Researchers at Avanan, a Check Point Software company, have identified and blocked a cyberattack that misled the CFO of a major sports organization for financial gain.
The perpetrators tried to trick a low-ranking executive in the finance department into sending money to a supposed insurance company. The cyberattack technique used is known as a Business Email Compromise (BEC) attack, where cybercriminals impersonate the organization's executives for financial gain. Avanan researchers warn that these cyberattacks are on the rise, playing on people's desire to make a good impression on their boss.
- Attackers have struck more than once
- Two examples of spoofed emails caught in the campaigns are provided
- Avanan researchers provide several cybersecurity tips to protect against BEC attacks
Researchers at Avanan, a Check Point company, identified a cyberattack impersonating the CFO of a major sports organization to convince a low-level employee to send money directly to the hackers. The fake CFO asked for a telegram to be sent to a company that appeared to be an insurance company. Avanan Research managed to block the cyber attack.
It is fair to assume that the drive behind the attack was financially motivated. Little information is known about the attackers, except that they have struck more than once.
Methodology of the attack
The type of cyberattack used is known as a Business Email Compromise (BEC) attack. The attack methodology in this case was as follows:
- The hacker first created a fake account of the company's CFO
- The hacker finds the legitimate email address of a financial team member
- The hacker creates an email message that looks like it was sent by the CFO, with instructions for the process attached.
- The finance manager asks the employee to remit money immediately
- If the employee "bites", the money will end up in the hacker's account
Email Example #1
The user receives an email from the CFO of this large company.
The finance director asks the email recipient to make a payment to a legitimate insurance company, West Bend Mutual. Even smarter is the fact that the URL in the “from” address comes from her tagline.
However, this is clearly a fake, as the "reply-to" address at the top of the email is different from the company's email address. You will notice the banner indicating that the email is not from the displayed sender. This was added by the tenant's generic Office 365, not Proofpoint. It's the only thing that alerted the end user that something was wrong.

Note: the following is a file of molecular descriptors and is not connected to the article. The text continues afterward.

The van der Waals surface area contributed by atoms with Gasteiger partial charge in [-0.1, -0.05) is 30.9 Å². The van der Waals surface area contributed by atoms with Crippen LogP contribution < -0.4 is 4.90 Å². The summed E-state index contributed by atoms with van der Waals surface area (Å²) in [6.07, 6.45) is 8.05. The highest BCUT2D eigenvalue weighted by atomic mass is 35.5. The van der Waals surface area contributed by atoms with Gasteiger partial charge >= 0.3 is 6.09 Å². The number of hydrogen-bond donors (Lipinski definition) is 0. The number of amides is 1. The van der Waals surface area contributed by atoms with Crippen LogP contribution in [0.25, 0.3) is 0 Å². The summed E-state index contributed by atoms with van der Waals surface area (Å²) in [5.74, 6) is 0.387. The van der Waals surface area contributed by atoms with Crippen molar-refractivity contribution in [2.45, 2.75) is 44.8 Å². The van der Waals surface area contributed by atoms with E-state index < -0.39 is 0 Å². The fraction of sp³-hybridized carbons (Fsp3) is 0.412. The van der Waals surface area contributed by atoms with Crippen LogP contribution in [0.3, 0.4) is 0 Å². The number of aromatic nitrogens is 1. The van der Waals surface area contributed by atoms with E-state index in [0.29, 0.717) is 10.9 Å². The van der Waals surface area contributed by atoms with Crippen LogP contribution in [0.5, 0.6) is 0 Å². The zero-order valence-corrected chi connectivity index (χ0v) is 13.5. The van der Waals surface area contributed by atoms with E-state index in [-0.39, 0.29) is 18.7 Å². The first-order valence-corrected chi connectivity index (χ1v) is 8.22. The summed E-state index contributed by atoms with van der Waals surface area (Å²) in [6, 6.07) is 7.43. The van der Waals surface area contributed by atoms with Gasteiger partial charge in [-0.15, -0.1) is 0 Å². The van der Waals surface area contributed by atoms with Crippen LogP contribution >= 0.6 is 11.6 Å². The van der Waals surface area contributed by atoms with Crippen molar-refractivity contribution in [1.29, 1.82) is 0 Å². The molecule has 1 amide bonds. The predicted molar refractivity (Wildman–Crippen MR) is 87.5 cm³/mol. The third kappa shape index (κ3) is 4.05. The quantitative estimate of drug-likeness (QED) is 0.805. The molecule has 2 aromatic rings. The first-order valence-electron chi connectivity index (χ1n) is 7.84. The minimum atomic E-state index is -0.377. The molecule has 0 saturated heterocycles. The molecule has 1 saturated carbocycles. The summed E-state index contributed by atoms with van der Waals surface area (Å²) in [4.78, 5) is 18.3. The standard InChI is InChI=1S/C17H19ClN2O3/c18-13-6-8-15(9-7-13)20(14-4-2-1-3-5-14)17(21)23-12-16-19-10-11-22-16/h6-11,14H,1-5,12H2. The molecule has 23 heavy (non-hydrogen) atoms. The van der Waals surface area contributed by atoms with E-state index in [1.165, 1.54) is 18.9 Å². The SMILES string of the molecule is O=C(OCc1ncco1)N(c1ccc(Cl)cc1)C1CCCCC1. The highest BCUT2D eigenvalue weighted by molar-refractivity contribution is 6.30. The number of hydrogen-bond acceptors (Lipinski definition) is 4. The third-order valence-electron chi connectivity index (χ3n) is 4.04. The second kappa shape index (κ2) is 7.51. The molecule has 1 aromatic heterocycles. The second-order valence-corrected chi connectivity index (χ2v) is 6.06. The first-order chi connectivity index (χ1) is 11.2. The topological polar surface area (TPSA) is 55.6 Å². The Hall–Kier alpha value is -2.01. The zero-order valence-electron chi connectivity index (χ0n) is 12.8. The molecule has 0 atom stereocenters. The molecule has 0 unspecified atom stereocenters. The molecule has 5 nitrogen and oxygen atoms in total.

Email Example #2
This is an almost identical email that affected another company. In fact, we've seen dozens of these types of attacks.
Notice two differences: There is no external banner warning the end user of potential danger - the “Contact” email at the bottom reads Silver Lining as Silver Lining.
His comment Jeremy Fuchs, spokesman for Avanan Research, a Check Point Software company:
«We discovered an attack impersonating the CFO of a major sports organization. The "fake" CFO—aka the hacker—asks a low-ranking CFO to send a remittance to an insurance company. Instead, the amount would go directly to the hacker. In this case, we were able to successfully block the attack.
These "Business Email Compromise" attacks are extremely popular, difficult to stop and difficult to detect. End users should always exercise caution before paying invoices. It is better to confirm directly with the financial manager before payment.
I strongly recommend that users implement advanced email security that relies on more than one factor to determine whether an email is malicious or not. Be sure to read the entire email before acting, looking for any inconsistencies or oddities."
Cyber Safety Tips
- Always check the reply-to addresses to make sure they match
- If you're ever unsure about an email, ask the original sender.
- Read the entire email - look for any inconsistencies, spelling mistakes or inconsistencies
- If you use banners, make sure you don't bombard end users with them - only use them at critical moments so that end users take them seriously